Around 16,000 troops from U.S., North Atlantic Treaty Organisation and other partner countries are in Afghanistan, training the Afghan forces within the framework of a NATO-led mission.
Maciel was killed and two other American service members were wounded in what U.S. military officials called an "apparent insider attack" on July 7 while they were advising local forces at an Afghan military facility in the town of Tarin Kowt in Uruzgan Province.
The last insider attack occurred in August 2017.
That information could not be immediately verified by Afghan or North Atlantic Treaty Organisation officials.
Pompeo said the proposed talks would be Afghan-led, with the USA playing a supporting role.
The two wounded U.S. service members were not identified but were in "stable" condition on Saturday and are being treated, it added.
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"The wounded service members, who are in stable condition, are now being treated".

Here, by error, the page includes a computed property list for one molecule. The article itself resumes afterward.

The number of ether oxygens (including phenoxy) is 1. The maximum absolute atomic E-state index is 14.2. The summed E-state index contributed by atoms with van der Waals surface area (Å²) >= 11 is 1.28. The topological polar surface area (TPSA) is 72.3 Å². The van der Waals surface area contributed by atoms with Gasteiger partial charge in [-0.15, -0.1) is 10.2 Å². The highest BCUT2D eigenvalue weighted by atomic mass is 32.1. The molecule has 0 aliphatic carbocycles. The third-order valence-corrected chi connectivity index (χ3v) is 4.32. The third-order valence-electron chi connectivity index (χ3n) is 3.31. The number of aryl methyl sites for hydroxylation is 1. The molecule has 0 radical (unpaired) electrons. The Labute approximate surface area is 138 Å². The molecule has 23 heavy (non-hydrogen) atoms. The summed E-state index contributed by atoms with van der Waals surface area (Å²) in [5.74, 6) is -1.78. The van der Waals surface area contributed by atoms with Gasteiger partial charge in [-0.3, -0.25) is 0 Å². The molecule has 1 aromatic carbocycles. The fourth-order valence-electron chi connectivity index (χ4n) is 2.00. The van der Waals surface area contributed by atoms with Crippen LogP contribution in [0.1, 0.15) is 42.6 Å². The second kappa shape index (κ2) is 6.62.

The Taliban did not claim responsibility for the attack, but acknowledged it in a message on its official Telegram channel.
The injured American troopers were in stable condition, the statement added. But as NPR's David Welna reported last week, a "public information blackout" by the Trump administration has meant that, "since late previous year, the Pentagon's stopped posting those numbers for Iraq, Syria and Afghanistan".
The names of the service members will not be released until their next of kin were notified. A Pentagon report last month said there were 47 so-called "green-on-green" attacks, or incidents where Afghan soldiers turn on their own side, so far this year.
The last insider attack that resulted in a United States casualty occurred in June a year ago.